The Mr. Mouse story continues...here is the first part, if you missed it.
Anita was breathless from screaming. She caught her breath and looked furtively behind her toward the house. Had anyone seen her? Heard her? She was humiliated at such a reaction. First, because Martha would be disappointed in her--"Really, Anita. Such drah-ma." And also because, as unrealistic as it was, Anita felt responsible for keeping all of the house tidy and orderly, including these bins. It was a poor reflection on her as a housekeeper to have a mouse infestation. She vowed to herself to get rid of the problem before Martha found out about it. So Anita indulged her stubborn side by standing perfectly still on the path in front of the bin, her baking tray poised and ready to clobber any rodent making a run for it.
If her heart hadn't been pounding so hard in her ears, Anita might have heard the rushed breathing of Mr. Mouse as he struggled to gain composure. Calm, he thought. Calm. Smell the food, breathe the air. If he could only lie down in his bed again, he promised, he would never, ever invade the humans' garbage again. Through the slats, he could just see the tips of Anita's sensible shoes on the path. His little heart beat mightily in his chest and he wondered if he would have the chance to keep that promise.
Anita stood still for 15 minutes while her adrenaline rush subsided. Deciding she didn't want another face-to-face confrontation with the furry creature--had it been a rat, God forbid?--she headed toward the house, tray swinging, her head down with determination.
As Anita retreated, Mr. Mouse felt relief and then profound exhaustion. It was nearing sunset, as far as he could tell, and his wobbly legs reminded him that he simply couldn't cross the yard again. The garbage bin was to be his bed tonight, like it or not.
He rustled around in the heap and pulled a few cupcake wrappers free. Laying them underneath him as a relatively neat little mat, he gave into his wobbly legs and curled into a ball. As he drifted to sleep, his thoughts ranged from images of Anita's square-toed shoes, to image of his baby sister swaddled in flannel, to oozing pools of pink frosting, to strange, squarish forms that floated in the sky and blotted out the sun. He woke several hours later to the hollow sound of his old companion (but not friend), the short-eared owl, and he realized that he was hungry. And for once, food was plentiful.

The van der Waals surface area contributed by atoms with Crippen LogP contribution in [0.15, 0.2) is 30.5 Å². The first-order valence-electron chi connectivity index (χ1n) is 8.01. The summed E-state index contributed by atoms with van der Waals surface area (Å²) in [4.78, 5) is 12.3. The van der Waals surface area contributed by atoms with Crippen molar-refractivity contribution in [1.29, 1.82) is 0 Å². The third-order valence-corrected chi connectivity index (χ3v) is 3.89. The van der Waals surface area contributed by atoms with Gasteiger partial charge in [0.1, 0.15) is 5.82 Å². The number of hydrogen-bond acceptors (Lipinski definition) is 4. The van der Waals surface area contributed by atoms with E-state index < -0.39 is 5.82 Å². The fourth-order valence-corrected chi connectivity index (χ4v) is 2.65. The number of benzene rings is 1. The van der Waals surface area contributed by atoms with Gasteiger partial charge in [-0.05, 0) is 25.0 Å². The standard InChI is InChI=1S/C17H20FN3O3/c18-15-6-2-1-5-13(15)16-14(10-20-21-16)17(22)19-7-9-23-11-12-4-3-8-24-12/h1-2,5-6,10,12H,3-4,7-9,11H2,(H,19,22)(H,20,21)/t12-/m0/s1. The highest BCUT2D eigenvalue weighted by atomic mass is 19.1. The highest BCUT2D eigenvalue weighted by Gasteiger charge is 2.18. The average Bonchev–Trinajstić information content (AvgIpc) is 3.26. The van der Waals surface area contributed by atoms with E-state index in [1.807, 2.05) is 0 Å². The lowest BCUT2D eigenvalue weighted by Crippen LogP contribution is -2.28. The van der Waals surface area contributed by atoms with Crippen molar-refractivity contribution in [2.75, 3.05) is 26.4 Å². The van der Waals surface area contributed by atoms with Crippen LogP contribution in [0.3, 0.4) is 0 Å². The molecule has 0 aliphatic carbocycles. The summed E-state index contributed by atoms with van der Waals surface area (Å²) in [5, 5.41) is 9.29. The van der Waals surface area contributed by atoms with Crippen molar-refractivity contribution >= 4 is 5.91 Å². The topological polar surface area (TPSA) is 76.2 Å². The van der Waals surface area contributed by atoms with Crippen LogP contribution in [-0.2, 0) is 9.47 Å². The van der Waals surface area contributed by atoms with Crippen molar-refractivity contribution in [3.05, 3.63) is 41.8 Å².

Though the cupcakes had lost some of their appeal for having slid into the mess of other garbage, they were soft and fragrant and sticky. His paws were still covered in icing, in fact, and there were bits of cake stuck to his left haunch. A bath, he decided, would be a good start to his meal. When he was done, he was clean, and now hungrier than ever. Martha's cupcakes were legendary for a reason, and once he started, he couldn't stop himself. His promise to leave human garbage alone notwithstanding, he dug into the remains of coffee cake, and cupcakes by the dozen, until his belly was so full he was certain he wouldn't fit through the slats to leave in the morning. Exhausted and almost sick with sugar, he fell into a deep, dreamless sleep for the rest of the night.
Anita, for her part, had been busy for hours in the night as well. She had spent hours touring the grounds with dozens of mousetraps. By the time she went to bed, she had armed almost every place conceivable: the pantry, the basement, the attic, the garage, the stables, the greenhouse, the wine cellar, the root cellar, and the chicken coop. All except the garbage bins. She was embarrassed about it, but she was afraid to go out there in the dark, worried that that creature might run out from between the slats, perhaps across her foot this time. It gave her the shivers just thinking about it. That trap could wait for daylight. She fell into a fitful sleep, full of strange dreams of a parade of cupcake floats and squealing rodents.
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